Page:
Huguette Clark was 103 years old in February 2010, when a photo essay published on MSNBC.com by a Pulitzer Prize–winning reporter, Bill Dedman, made her famous for the second time in an otherwise mostly unremarkable life. Searching to buy a home for his family, Dedman stumbled upon a mystery: Clark, who’d been much publicized in the 1920s as the debutante daughter of America’s second-richest man, owned sprawling estates in California and Connecticut and several huge Fifth Avenue apartments, spent small fortunes to maintain them, but didn’t occupy any of them. Though presumed to be living, her whereabouts were unknown—she’d been a recluse since her mother died in 1963.
Another mystery was the fate of the nine-figure fortune they’d inherited from Huguette’s father, William A. Clark, a dimly remembered copper baron and, briefly, a United States senator from Montana.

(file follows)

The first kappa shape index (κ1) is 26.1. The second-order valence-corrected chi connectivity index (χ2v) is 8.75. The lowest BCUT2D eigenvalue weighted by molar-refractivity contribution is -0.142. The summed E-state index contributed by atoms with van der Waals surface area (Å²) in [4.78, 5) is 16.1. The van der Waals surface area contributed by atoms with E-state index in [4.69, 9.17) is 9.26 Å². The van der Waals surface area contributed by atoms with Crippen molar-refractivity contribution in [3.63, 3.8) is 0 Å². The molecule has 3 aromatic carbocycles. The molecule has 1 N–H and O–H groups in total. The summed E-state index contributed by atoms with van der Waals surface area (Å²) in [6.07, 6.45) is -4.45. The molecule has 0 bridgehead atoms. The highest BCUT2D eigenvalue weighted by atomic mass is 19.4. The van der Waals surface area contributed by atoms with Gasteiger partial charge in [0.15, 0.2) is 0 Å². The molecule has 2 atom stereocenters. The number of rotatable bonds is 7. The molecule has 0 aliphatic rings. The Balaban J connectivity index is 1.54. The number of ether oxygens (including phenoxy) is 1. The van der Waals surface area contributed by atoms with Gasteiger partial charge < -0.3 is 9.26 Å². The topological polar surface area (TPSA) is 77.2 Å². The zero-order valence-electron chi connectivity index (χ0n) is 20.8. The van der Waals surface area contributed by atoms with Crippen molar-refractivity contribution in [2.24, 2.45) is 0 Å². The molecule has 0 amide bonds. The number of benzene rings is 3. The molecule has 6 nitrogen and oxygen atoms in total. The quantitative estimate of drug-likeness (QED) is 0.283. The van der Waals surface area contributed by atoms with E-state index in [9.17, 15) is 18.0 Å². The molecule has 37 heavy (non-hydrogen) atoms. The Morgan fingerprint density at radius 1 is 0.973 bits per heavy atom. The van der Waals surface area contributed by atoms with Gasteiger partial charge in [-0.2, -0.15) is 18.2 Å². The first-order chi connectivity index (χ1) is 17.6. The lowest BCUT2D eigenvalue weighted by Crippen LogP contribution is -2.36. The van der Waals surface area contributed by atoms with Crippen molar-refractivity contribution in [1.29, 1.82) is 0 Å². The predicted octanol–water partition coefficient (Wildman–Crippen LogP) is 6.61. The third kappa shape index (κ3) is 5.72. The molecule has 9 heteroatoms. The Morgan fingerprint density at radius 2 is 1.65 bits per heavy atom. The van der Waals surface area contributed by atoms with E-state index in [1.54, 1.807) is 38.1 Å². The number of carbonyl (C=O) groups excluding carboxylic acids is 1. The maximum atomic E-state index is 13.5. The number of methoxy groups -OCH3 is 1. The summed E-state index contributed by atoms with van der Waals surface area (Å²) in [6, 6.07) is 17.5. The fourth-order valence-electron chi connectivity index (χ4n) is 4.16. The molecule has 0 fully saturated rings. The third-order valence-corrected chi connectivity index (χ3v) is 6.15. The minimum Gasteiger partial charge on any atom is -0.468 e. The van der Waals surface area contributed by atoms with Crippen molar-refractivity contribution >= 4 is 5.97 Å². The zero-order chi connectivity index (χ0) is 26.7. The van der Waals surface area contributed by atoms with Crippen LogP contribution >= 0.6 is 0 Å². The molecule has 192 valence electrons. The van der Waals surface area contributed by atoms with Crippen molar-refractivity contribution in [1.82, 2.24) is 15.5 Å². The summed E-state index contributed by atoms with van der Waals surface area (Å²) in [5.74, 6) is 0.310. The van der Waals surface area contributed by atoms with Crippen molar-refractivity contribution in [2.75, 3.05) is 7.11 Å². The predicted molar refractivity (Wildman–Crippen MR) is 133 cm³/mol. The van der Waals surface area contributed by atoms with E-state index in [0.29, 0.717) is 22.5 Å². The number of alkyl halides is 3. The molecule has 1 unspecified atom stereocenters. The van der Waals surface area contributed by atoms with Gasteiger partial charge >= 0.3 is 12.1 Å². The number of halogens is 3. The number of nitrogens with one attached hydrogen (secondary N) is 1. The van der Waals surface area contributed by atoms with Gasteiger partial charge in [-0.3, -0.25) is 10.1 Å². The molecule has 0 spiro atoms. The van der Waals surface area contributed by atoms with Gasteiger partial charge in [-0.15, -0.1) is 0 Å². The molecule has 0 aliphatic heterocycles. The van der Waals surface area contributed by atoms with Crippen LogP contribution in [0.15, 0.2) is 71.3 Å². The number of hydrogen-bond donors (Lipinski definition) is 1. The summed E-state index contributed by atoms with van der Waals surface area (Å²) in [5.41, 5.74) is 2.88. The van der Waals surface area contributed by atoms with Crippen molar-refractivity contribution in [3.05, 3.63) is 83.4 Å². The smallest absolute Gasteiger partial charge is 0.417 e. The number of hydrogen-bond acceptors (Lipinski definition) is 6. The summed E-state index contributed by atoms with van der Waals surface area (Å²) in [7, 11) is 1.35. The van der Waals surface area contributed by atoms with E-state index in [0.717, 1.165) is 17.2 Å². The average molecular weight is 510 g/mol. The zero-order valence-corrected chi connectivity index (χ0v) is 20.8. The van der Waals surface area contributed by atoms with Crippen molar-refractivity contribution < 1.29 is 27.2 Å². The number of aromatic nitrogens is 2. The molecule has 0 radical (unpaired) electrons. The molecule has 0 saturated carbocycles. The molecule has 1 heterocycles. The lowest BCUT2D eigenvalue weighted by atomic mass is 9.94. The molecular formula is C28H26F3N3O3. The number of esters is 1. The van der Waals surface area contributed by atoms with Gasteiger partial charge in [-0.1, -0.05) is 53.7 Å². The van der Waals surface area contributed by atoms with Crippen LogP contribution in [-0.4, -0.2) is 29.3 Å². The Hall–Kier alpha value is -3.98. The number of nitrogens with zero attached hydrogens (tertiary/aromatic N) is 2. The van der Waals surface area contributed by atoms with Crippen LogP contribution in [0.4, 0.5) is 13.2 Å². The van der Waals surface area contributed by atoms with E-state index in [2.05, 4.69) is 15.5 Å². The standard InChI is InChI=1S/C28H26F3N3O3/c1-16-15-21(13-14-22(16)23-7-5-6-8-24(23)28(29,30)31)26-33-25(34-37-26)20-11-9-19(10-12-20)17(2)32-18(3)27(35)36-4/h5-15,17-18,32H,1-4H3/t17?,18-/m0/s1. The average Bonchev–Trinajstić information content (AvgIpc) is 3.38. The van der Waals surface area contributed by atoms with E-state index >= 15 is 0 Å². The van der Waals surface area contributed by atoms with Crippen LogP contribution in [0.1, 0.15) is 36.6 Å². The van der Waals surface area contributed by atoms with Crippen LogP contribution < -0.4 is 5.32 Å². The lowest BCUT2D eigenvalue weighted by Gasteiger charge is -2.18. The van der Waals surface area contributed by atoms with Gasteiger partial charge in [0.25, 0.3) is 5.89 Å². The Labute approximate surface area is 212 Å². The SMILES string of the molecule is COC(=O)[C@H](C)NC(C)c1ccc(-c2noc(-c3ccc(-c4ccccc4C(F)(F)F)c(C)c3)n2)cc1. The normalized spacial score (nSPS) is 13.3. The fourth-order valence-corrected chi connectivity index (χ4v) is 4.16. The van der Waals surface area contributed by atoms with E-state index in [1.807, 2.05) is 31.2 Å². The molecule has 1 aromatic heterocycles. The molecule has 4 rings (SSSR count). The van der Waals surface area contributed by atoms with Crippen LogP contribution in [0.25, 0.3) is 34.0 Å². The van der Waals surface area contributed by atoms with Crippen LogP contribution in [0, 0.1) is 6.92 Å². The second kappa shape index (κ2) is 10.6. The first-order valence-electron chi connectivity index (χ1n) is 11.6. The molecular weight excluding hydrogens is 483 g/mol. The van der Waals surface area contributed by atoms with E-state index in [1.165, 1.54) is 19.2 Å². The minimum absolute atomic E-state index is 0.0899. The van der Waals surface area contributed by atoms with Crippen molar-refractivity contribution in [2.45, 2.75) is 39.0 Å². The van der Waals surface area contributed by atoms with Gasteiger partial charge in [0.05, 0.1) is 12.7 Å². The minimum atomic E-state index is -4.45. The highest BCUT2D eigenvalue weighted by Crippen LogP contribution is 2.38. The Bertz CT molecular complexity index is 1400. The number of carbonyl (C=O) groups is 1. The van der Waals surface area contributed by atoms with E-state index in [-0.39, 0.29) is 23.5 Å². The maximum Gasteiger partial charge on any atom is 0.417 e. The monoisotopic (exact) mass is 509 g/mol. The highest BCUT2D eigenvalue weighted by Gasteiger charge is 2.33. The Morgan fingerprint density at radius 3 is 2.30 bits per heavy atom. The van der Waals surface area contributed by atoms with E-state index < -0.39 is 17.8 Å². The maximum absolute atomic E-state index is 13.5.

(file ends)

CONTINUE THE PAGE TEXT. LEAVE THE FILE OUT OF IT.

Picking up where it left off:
A year later, when Dedman revealed that the heiress had just celebrated her 104th birthday in a nondescript New York hospital room and had lived exclusively in hospitals for more than 20 years, curiosity turned to morbid fascination. Why had she locked herself off from the world? Why was her human contact limited to a few nurses and doctors, a lawyer, and an accountant, many of whom received large amounts of money (she gave almost $1 million to a nurse in a single year), extravagant gifts (the same nurse got multiple homes, a Lincoln, a Hummer, and a Bentley Arnage Le Mans) and expected even larger windfalls from her estate? Did she know that her lawyer and accountant had been “given” property by an earlier client, and that accountant was a convicted felon and registered sex offender?